Lately, I’ve been consumed with corn, dried corn that is. Grinding grits, when to grind, where to grind, how much to grind. The top photo and the photo just below is of my heirloom granite ground grits for My Southern Pantry. (Much more on that later, but if you want to stay posted, please follow that story on the MSP Facebook Page.)

I have a dual sided Zuni Corn Maiden created from turquoise that I wear on my “life necklace”. My life necklace is sort of like a charm bracelet, but not exactly. It is a select group of items either lovingly given to or purchased by me when something was happening that I wanted documented.

Something to have close to me to touch when I want a “physical” memory.

Corn Maidens reflect the agricultural and ritual importance of corn to native Hopi and Zuni culture. Corn Maidens are emblematic of this respect for corn as a sustainer of life and spirituality. It’s a very female oriented aspect of the culture. Corn, essentially represents the Mother.

And, you know, it’s all about taking care of Mama.

The dual sides of the Corn Maiden represent the younger and the older woman. On the younger side the Corn Maiden is shown with her cob full of corn. Mature Corn Maidens are depicted without corn kernels — but their robes are much richer.

The coincidence of the corn is that I had purchased my Corn Maiden while in Santa Fe with Edibles Communities.

My Corn Maiden was meant to document an amazing, rich, and fulfilling experience.

Being in Santa Fe was truthful, challenging, and stimulating. Seeing new things, tasting new flavors, feeling new emotions, thinking about things in a way I had never before was immensely rewarding.

Edible Communuties is a national network of award-winning regional magazines that is dedicated to transform the way consumers shop for, cook, eat and relate to local food. It’s the world’s largest publisher of information on local foods with the specific flavor of each community.

There are currently 62 magazines that celebrate the abundance of foods season by season through documenting local and authentic food traditions. These magazines connect the people in the food community with stories of real people making real food, a truthful source of local food information for consumers.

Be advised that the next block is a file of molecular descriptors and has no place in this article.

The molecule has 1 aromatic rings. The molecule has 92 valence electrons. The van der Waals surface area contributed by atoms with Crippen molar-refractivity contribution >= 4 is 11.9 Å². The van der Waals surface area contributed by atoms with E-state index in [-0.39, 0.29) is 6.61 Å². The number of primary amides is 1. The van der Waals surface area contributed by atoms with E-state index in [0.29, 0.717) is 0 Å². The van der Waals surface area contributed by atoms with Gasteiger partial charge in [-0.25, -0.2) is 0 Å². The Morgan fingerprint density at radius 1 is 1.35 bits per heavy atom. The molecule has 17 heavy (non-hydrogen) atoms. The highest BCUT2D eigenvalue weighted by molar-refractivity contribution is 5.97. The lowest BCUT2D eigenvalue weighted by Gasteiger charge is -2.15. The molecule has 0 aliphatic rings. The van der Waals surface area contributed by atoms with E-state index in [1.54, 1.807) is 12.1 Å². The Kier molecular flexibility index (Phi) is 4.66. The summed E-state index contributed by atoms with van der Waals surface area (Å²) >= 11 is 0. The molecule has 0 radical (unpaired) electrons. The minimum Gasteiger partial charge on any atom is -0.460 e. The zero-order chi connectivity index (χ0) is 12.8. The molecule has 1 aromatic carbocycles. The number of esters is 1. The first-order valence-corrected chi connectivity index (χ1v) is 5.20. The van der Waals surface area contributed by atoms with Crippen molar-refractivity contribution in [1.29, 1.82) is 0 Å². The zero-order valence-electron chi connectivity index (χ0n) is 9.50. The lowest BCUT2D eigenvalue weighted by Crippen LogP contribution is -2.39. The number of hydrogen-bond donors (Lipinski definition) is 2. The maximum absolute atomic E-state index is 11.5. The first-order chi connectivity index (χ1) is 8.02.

It’s an amazing group of talented dedicated people making really good magazines.

Through its printed publications, websites, and events, Edible Communities strive to connect consumers with local growers, retailers, chefs, and food artisans, enabling those relationships to grow and thrive in a mutually beneficial, healthful and economically viable way. Think of it as a sound business model built on taking care of Mother Earth.

Given my experience in Santa Fe, they had me at hello, but it gets better.

They now have a cookbook.

In the continued exercise of spreading the love and the tenets of The Pork Chop Theory, with a nod to Mama Earth and the Corn Maiden, I am sharing some recipes from my friends and colleagues.

Their beautiful cookbook Edible: A Celebration of Local Foods is a collection of essays and recipes from the individual EC magazines on local food heroes and traditions incorporating the very best regional foods from every area of the United States, as well as British Columbia and Ontario.

This week, we celebrate corn.

Many, many thanks to Tracy and Carole.

Bon Appétit, Y’all!
VA


SUMMERTIME SWEET CORN FRITTERS

Much lighter than hush puppies, these corn pancakes are perfectly seasoned and bring out the sweetness of corn kernels freshly cut from their cobs. You might want to consider doubling the recipe; these fritters disappear very quickly!

Makes 4 to 6 servings

2 cups fresh corn kernels (from about 3 ears of corn)
2 tablespoons all-purpose flour
2 eggs, separated
1/4 cup finely chopped spring onions or scallions
1/2 teaspoon kosher salt, plus more for sprinkling
1/4 teaspoons paprika
1/8 teaspoon freshly ground black pepper
1/8 teaspoon ground cayenne
1/4 cup extra virgin olive oil or grapeseed oil